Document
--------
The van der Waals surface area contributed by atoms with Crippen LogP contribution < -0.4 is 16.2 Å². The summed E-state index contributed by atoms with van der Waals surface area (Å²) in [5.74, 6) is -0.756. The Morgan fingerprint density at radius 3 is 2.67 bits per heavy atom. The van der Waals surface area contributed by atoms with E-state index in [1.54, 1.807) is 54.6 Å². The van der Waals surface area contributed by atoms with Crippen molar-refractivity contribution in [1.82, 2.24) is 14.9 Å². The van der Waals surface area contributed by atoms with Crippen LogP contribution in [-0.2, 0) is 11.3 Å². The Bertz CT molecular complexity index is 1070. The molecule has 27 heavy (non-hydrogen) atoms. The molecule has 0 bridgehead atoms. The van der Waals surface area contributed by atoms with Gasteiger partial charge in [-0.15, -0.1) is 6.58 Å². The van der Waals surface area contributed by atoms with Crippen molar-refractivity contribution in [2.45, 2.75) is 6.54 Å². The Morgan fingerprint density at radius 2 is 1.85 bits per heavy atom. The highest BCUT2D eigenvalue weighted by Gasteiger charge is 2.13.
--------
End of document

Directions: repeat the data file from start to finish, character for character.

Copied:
The van der Waals surface area contributed by atoms with Crippen LogP contribution < -0.4 is 16.2 Å². The summed E-state index contributed by atoms with van der Waals surface area (Å²) in [5.74, 6) is -0.756. The Morgan fingerprint density at radius 3 is 2.67 bits per heavy atom. The van der Waals surface area contributed by atoms with E-state index in [1.54, 1.807) is 54.6 Å². The van der Waals surface area contributed by atoms with Crippen molar-refractivity contribution in [1.82, 2.24) is 14.9 Å². The van der Waals surface area contributed by atoms with Crippen LogP contribution in [-0.2, 0) is 11.3 Å². The Bertz CT molecular complexity index is 1070. The molecule has 27 heavy (non-hydrogen) atoms. The molecule has 0 bridgehead atoms. The van der Waals surface area contributed by atoms with Gasteiger partial charge in [-0.15, -0.1) is 6.58 Å². The van der Waals surface area contributed by atoms with Crippen molar-refractivity contribution in [2.45, 2.75) is 6.54 Å². The Morgan fingerprint density at radius 2 is 1.85 bits per heavy atom. The highest BCUT2D eigenvalue weighted by Gasteiger charge is 2.13.